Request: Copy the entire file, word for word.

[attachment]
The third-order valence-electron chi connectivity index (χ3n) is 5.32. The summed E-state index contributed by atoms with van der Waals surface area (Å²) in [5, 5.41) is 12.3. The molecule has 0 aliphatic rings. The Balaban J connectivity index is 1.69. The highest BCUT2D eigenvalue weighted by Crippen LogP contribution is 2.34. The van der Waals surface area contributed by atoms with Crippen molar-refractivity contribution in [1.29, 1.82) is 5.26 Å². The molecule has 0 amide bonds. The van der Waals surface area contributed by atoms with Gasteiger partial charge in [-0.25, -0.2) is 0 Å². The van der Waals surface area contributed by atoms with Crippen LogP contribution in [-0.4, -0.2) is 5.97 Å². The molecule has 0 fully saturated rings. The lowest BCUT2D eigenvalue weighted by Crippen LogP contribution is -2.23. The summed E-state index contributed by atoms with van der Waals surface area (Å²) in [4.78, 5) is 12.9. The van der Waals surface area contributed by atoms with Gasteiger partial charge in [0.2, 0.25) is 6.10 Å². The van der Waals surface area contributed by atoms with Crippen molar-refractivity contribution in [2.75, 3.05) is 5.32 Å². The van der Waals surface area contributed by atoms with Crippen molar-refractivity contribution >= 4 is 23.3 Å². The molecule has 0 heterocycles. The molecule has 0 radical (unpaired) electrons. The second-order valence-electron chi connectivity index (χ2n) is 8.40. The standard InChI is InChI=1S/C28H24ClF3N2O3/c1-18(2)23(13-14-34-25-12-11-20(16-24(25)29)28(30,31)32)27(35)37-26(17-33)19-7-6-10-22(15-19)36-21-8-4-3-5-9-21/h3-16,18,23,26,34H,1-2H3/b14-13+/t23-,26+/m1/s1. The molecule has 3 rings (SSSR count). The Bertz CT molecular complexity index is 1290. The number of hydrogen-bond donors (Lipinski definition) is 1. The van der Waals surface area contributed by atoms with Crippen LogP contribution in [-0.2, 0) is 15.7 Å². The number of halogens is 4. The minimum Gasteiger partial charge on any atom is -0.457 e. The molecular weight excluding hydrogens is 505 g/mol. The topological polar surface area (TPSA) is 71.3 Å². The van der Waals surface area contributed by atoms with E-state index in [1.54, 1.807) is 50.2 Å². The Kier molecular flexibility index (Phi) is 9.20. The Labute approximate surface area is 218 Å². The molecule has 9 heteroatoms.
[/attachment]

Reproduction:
The third-order valence-electron chi connectivity index (χ3n) is 5.32. The summed E-state index contributed by atoms with van der Waals surface area (Å²) in [5, 5.41) is 12.3. The molecule has 0 aliphatic rings. The Balaban J connectivity index is 1.69. The highest BCUT2D eigenvalue weighted by Crippen LogP contribution is 2.34. The van der Waals surface area contributed by atoms with Crippen molar-refractivity contribution in [1.29, 1.82) is 5.26 Å². The molecule has 0 amide bonds. The van der Waals surface area contributed by atoms with Gasteiger partial charge in [-0.25, -0.2) is 0 Å². The van der Waals surface area contributed by atoms with Crippen LogP contribution in [-0.4, -0.2) is 5.97 Å². The molecule has 0 fully saturated rings. The lowest BCUT2D eigenvalue weighted by Crippen LogP contribution is -2.23. The summed E-state index contributed by atoms with van der Waals surface area (Å²) in [4.78, 5) is 12.9. The van der Waals surface area contributed by atoms with Gasteiger partial charge in [0.2, 0.25) is 6.10 Å². The van der Waals surface area contributed by atoms with Crippen molar-refractivity contribution in [2.75, 3.05) is 5.32 Å². The van der Waals surface area contributed by atoms with Crippen molar-refractivity contribution >= 4 is 23.3 Å². The molecule has 0 heterocycles. The molecule has 0 radical (unpaired) electrons. The second-order valence-electron chi connectivity index (χ2n) is 8.40. The standard InChI is InChI=1S/C28H24ClF3N2O3/c1-18(2)23(13-14-34-25-12-11-20(16-24(25)29)28(30,31)32)27(35)37-26(17-33)19-7-6-10-22(15-19)36-21-8-4-3-5-9-21/h3-16,18,23,26,34H,1-2H3/b14-13+/t23-,26+/m1/s1. The molecule has 3 rings (SSSR count). The Bertz CT molecular complexity index is 1290. The number of hydrogen-bond donors (Lipinski definition) is 1. The van der Waals surface area contributed by atoms with Crippen LogP contribution in [-0.2, 0) is 15.7 Å². The number of halogens is 4. The minimum Gasteiger partial charge on any atom is -0.457 e. The molecular weight excluding hydrogens is 505 g/mol. The topological polar surface area (TPSA) is 71.3 Å². The van der Waals surface area contributed by atoms with E-state index in [1.54, 1.807) is 50.2 Å². The Kier molecular flexibility index (Phi) is 9.20. The Labute approximate surface area is 218 Å². The molecule has 9 heteroatoms.